Control of weeds in maize and wheat – Part 10: Fleabane

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    Typical inflorescence of Conyza spp.
    Seed of Conyza spp.

     

    Rosette forms of different Conyza spp.
    Rosette forms of different Conyza spp.

     

    Rosette forms of different Conyza spp.
    Rosette forms of different Conyza spp.

     

    Scientific name: Conyza spp.
    Afrikaans name:
    Conyza bonariensis: Kleinskraalhans, armoedskruid
    Conyza canadensis: Kanadese skraalhans, armoedskruid
    Conyza sumatrensis: Vaalskraalhans

    English name:
    Conyza bonariensis: Flax-leaf fleabane
    Conyza canadensis: Horseweed fleabane, fleabane
    Conyza sumatrensis: Tall fleabane

    Description:

    Flax-leaf fleabane can grow up to 1,2 m tall and has side branches that is longer than the main stem. The leaf margins are sharply toothed, but may sometimes be wavy. Both leave surfaces are dull green and hairy. The flowers are white and occur in narrow, terminal plumes on the main stem and side branches. Horseweed fleabane is relatively short in comparison with other Conyza spp., has smaller white flowers and the stems only branch at the top of the plant. The leaves are finely toothed, are more yellowish green and are less hairy. Tall fleabane can grow over 2 m long and does not have side branches that is longer than the main stem. The flowers are also white and occur in large, terminal plumes. The fruits are straw-coloured. All Conyza spp. is semi-woody with sturdy taproots and mostly occur together.

    Distribution:

    This winter weed is widespread throughout southern Africa. It has small seeds and is a shallow germinator.

    Control

    Cultivation:
    This weed is well controlled through shallow cultivation and is not usually a problem weed in conventional tillage systems. Conyza however, is a serious problem weed in conservation- or no-tillage systems.

    Chemical control:
    This weed can be controlled with post-(crop)emergence broadleaf herbicides. Pre-(crop)emergence herbicides can also be used before the weed reaches the rosette stage. Several different herbicides are registered for the control of Conyza in wheat (Table 1 and Table 2). The effectivity of herbicides decrease with an increase in weed size and producers must try and control the weed before it shed its seeds. Time of application is of critical importance, but very often producers are not done harvesting before it is the ideal time to spray Conyza. Follow the specific instructions and dosages on every product that will be used for spraying the different Conyza spp.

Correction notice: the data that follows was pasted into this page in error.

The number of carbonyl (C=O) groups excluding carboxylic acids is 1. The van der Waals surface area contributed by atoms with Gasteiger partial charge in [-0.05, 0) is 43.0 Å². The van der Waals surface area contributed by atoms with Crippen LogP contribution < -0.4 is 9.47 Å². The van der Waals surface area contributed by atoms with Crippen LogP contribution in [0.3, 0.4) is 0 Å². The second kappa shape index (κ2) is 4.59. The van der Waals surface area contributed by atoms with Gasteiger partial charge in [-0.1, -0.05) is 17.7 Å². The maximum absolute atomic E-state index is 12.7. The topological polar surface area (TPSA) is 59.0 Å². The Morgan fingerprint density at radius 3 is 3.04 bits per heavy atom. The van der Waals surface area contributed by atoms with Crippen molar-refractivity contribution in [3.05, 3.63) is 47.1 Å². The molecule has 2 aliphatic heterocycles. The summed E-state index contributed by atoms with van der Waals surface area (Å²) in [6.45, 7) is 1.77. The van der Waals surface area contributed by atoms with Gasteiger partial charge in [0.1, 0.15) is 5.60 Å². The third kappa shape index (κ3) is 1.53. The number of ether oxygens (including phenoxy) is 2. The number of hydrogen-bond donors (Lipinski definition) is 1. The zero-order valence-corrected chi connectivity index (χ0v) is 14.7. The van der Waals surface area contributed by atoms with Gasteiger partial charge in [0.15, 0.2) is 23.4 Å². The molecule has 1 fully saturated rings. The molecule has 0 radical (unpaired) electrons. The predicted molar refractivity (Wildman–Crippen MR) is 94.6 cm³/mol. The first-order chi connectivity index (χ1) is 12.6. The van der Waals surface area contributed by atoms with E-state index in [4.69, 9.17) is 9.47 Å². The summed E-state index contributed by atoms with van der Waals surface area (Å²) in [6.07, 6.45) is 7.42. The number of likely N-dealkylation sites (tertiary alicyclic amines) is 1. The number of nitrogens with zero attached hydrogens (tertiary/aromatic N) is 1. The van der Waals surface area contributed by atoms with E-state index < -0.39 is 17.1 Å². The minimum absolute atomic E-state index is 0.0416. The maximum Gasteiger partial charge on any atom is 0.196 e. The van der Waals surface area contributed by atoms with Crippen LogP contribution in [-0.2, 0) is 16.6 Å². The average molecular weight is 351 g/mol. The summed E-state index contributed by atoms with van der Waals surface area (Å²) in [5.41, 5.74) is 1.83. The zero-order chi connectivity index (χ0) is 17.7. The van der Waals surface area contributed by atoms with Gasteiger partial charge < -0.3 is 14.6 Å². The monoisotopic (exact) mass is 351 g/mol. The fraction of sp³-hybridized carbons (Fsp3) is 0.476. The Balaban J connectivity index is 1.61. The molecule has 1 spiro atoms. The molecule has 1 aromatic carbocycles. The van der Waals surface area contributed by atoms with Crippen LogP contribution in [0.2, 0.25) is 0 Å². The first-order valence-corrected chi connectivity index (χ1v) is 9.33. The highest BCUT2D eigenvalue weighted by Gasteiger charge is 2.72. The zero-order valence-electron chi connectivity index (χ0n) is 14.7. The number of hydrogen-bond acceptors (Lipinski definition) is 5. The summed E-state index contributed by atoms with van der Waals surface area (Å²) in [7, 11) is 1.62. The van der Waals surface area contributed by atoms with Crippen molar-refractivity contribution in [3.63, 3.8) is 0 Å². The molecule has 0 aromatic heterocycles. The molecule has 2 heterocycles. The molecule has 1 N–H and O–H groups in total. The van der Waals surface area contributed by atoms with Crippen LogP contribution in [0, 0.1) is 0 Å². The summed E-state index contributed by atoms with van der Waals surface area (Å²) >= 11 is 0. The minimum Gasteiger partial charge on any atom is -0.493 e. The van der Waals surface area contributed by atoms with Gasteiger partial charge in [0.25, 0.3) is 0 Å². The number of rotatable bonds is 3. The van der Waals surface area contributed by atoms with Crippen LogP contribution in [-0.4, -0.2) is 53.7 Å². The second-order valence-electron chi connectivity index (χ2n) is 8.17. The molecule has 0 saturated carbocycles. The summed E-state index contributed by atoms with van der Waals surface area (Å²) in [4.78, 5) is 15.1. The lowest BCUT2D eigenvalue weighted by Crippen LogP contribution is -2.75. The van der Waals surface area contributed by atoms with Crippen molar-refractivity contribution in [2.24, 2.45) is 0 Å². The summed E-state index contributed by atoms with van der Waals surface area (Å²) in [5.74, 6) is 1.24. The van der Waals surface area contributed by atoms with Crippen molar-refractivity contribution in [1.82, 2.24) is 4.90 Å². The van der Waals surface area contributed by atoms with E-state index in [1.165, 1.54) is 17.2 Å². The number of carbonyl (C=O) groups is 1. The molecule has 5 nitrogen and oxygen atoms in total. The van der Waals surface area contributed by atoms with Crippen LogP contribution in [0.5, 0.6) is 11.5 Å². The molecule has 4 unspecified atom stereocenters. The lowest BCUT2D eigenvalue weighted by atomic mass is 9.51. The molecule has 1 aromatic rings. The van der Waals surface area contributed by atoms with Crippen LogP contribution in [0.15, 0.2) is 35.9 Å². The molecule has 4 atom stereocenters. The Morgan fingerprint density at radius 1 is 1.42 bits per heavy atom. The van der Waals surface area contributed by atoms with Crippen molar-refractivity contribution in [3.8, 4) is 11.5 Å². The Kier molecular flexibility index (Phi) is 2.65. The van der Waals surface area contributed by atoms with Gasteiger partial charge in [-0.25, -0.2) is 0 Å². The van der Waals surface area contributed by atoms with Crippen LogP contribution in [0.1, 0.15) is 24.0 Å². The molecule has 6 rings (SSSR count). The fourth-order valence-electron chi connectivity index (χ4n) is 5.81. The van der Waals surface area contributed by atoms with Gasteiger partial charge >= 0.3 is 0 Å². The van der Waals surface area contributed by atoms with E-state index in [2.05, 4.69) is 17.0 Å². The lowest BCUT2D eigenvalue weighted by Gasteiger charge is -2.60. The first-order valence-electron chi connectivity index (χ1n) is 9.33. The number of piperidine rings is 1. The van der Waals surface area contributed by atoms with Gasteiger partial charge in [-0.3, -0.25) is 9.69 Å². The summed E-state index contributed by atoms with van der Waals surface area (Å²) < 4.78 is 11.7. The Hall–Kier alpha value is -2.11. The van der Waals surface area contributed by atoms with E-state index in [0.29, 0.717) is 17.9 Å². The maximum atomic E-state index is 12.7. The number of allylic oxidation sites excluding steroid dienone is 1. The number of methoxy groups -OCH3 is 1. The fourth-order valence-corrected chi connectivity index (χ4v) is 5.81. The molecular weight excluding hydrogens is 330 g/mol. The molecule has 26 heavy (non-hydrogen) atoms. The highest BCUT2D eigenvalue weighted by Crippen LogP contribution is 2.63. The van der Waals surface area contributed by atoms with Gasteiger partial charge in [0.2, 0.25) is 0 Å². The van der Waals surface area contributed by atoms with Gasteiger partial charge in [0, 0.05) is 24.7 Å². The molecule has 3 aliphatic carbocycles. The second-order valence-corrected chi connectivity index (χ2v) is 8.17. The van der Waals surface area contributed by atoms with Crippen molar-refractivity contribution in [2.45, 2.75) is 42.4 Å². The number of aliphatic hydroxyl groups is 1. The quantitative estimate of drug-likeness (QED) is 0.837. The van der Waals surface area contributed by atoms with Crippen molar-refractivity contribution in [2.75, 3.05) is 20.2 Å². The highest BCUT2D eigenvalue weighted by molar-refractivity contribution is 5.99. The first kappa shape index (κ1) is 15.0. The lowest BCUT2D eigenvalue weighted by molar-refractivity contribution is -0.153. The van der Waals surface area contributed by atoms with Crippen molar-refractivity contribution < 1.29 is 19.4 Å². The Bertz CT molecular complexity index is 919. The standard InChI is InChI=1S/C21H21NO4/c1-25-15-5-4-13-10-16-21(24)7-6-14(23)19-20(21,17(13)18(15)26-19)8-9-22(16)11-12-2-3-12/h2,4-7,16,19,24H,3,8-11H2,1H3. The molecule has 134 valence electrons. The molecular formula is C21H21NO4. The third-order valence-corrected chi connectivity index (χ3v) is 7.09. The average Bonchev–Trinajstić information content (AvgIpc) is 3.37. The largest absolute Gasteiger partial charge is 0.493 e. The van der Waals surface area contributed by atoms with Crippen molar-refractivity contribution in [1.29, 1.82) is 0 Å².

TABLE 1: Herbicides registered for the control of fleabane on maize.

    Active ingredient Formula Time of application
    2,4-D/dicamba


    240/80 gram/litre


    Post-emergence of weed and crop, but before crop is 30 cm tall. Apply when the rosette is smaller than 15 cm in diameter and is actively growing

    atrazine/sulcotrione




    300/125 gram/litre



    Pre- or post-emergence. When applied post-emergence, an adjuvant must be added





    glyphosate*500 gram a.i./litre



    Post-emergence, only on glyphosate tolerant maize



    *Some Conyza spp. shows resistance to glyphosate and control is mostly variable

    TABLE 2: Herbicides registered on wheat for the control of fleabane.

    Active ingredient Formula Time of application
    2,4-d/dicamba



    240/80 gram/litre


    Apply between growth stages seven to 13 of the crop



    carfentrazone-ethyl



    400 gram/kg



    Apply between growth stages seven to 13 of the crop





    dicamba

    700 gram/kg



    Only for use in tank mixtures with Enhancer (10 gram - 12 gram) and Reaper (10 gram) and an adjuvant



    metsulfuron-methyl/thifensulfuron-methyl





    68/680 gram/kg


    Before four to five leaf stage of the weed




    glyphosate*



    700 gram a.i./kg

    Pre-(crop)emergence




    *Some Conyza spp. shows resistance to glyphosate and control is mostly variable

    Contact the writers at elbe.hugo@syngenta.com (Elbe Hugo) and deweth@arc.agric.za (Hestia Nienaber).